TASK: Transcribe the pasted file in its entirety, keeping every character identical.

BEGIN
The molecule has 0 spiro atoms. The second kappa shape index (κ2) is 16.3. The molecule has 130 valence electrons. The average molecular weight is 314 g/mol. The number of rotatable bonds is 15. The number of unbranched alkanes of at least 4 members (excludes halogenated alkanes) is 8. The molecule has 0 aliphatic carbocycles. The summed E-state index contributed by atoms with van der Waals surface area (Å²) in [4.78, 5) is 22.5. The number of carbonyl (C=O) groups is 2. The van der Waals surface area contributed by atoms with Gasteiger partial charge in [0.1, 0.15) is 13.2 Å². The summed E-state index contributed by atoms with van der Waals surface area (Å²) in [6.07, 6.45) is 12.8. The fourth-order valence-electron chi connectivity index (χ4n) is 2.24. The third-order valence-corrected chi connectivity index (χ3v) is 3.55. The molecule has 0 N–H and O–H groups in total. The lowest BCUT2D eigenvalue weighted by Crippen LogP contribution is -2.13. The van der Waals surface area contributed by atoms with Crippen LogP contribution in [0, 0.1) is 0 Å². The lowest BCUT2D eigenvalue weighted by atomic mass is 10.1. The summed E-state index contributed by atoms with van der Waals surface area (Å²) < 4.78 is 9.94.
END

The molecule has 0 spiro atoms. The second kappa shape index (κ2) is 16.3. The molecule has 130 valence electrons. The average molecular weight is 314 g/mol. The number of rotatable bonds is 15. The number of unbranched alkanes of at least 4 members (excludes halogenated alkanes) is 8. The molecule has 0 aliphatic carbocycles. The summed E-state index contributed by atoms with van der Waals surface area (Å²) in [4.78, 5) is 22.5. The number of carbonyl (C=O) groups is 2. The van der Waals surface area contributed by atoms with Gasteiger partial charge in [0.1, 0.15) is 13.2 Å². The summed E-state index contributed by atoms with van der Waals surface area (Å²) in [6.07, 6.45) is 12.8. The fourth-order valence-electron chi connectivity index (χ4n) is 2.24. The third-order valence-corrected chi connectivity index (χ3v) is 3.55. The molecule has 0 N–H and O–H groups in total. The lowest BCUT2D eigenvalue weighted by Crippen LogP contribution is -2.13. The van der Waals surface area contributed by atoms with Crippen LogP contribution in [0, 0.1) is 0 Å². The lowest BCUT2D eigenvalue weighted by atomic mass is 10.1. The summed E-state index contributed by atoms with van der Waals surface area (Å²) < 4.78 is 9.94.